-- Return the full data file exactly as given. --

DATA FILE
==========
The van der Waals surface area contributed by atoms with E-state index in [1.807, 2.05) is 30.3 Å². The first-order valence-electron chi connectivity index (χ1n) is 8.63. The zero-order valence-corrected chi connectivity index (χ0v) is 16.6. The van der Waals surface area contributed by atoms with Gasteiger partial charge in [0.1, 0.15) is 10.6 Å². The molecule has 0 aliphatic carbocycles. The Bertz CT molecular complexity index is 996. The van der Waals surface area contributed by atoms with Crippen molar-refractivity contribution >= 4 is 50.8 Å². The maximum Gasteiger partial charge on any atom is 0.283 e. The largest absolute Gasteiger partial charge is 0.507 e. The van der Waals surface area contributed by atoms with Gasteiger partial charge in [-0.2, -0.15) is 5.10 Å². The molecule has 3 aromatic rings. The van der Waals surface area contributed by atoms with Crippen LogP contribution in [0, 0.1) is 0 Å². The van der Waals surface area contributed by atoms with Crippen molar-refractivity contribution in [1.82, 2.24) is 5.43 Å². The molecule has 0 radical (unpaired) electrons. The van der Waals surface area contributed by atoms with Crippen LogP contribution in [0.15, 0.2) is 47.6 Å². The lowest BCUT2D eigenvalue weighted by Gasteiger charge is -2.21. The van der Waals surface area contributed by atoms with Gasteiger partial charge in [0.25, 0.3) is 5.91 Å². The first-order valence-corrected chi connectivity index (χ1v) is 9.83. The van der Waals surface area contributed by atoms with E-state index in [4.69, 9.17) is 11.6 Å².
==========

The van der Waals surface area contributed by atoms with E-state index in [1.807, 2.05) is 30.3 Å². The first-order valence-electron chi connectivity index (χ1n) is 8.63. The zero-order valence-corrected chi connectivity index (χ0v) is 16.6. The van der Waals surface area contributed by atoms with Gasteiger partial charge in [0.1, 0.15) is 10.6 Å². The molecule has 0 aliphatic carbocycles. The Bertz CT molecular complexity index is 996. The van der Waals surface area contributed by atoms with Crippen molar-refractivity contribution >= 4 is 50.8 Å². The maximum Gasteiger partial charge on any atom is 0.283 e. The largest absolute Gasteiger partial charge is 0.507 e. The van der Waals surface area contributed by atoms with Gasteiger partial charge in [-0.2, -0.15) is 5.10 Å². The molecule has 3 aromatic rings. The van der Waals surface area contributed by atoms with Crippen LogP contribution in [0, 0.1) is 0 Å². The van der Waals surface area contributed by atoms with Crippen molar-refractivity contribution in [1.82, 2.24) is 5.43 Å². The molecule has 0 radical (unpaired) electrons. The van der Waals surface area contributed by atoms with Crippen LogP contribution in [0.15, 0.2) is 47.6 Å². The lowest BCUT2D eigenvalue weighted by Gasteiger charge is -2.21. The van der Waals surface area contributed by atoms with Gasteiger partial charge in [0.25, 0.3) is 5.91 Å². The first-order valence-corrected chi connectivity index (χ1v) is 9.83. The van der Waals surface area contributed by atoms with E-state index in [4.69, 9.17) is 11.6 Å².